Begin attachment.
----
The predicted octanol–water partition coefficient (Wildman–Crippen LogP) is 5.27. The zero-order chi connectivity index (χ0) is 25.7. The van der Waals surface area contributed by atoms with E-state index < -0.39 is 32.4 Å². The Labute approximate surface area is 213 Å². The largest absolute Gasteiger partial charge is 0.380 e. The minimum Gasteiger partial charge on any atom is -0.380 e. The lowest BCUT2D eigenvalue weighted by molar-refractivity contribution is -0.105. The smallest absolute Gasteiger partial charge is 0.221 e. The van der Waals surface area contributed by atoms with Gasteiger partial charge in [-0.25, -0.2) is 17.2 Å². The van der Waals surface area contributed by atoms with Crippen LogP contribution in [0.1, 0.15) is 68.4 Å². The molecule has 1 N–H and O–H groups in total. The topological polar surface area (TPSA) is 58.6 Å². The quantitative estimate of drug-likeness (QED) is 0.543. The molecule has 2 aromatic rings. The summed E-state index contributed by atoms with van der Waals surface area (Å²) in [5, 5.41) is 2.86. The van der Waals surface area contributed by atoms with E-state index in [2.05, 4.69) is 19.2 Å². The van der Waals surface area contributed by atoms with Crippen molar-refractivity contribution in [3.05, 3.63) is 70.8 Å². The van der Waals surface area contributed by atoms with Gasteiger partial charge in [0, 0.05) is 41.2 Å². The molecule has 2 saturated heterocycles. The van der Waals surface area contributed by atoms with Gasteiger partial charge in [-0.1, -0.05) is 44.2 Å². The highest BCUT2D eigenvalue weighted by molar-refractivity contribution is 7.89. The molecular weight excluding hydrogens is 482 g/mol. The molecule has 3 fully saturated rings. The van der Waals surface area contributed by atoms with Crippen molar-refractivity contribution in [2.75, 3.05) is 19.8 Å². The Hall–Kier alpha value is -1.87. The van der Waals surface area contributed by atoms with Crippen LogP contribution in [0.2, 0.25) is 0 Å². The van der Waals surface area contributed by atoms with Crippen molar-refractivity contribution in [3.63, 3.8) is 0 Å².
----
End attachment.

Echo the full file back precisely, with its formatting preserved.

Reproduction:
The predicted octanol–water partition coefficient (Wildman–Crippen LogP) is 5.27. The zero-order chi connectivity index (χ0) is 25.7. The van der Waals surface area contributed by atoms with E-state index < -0.39 is 32.4 Å². The Labute approximate surface area is 213 Å². The largest absolute Gasteiger partial charge is 0.380 e. The minimum Gasteiger partial charge on any atom is -0.380 e. The lowest BCUT2D eigenvalue weighted by molar-refractivity contribution is -0.105. The smallest absolute Gasteiger partial charge is 0.221 e. The van der Waals surface area contributed by atoms with Gasteiger partial charge in [-0.25, -0.2) is 17.2 Å². The van der Waals surface area contributed by atoms with Crippen LogP contribution in [0.1, 0.15) is 68.4 Å². The molecule has 1 N–H and O–H groups in total. The topological polar surface area (TPSA) is 58.6 Å². The quantitative estimate of drug-likeness (QED) is 0.543. The molecule has 2 aromatic rings. The summed E-state index contributed by atoms with van der Waals surface area (Å²) in [5, 5.41) is 2.86. The van der Waals surface area contributed by atoms with E-state index in [2.05, 4.69) is 19.2 Å². The van der Waals surface area contributed by atoms with Crippen molar-refractivity contribution in [3.05, 3.63) is 70.8 Å². The van der Waals surface area contributed by atoms with Gasteiger partial charge in [0, 0.05) is 41.2 Å². The molecule has 2 saturated heterocycles. The van der Waals surface area contributed by atoms with Gasteiger partial charge in [-0.1, -0.05) is 44.2 Å². The highest BCUT2D eigenvalue weighted by molar-refractivity contribution is 7.89. The molecular weight excluding hydrogens is 482 g/mol. The molecule has 3 fully saturated rings. The van der Waals surface area contributed by atoms with Crippen molar-refractivity contribution in [2.75, 3.05) is 19.8 Å². The Hall–Kier alpha value is -1.87. The van der Waals surface area contributed by atoms with Crippen LogP contribution in [0.2, 0.25) is 0 Å². The van der Waals surface area contributed by atoms with Crippen molar-refractivity contribution in [3.63, 3.8) is 0 Å².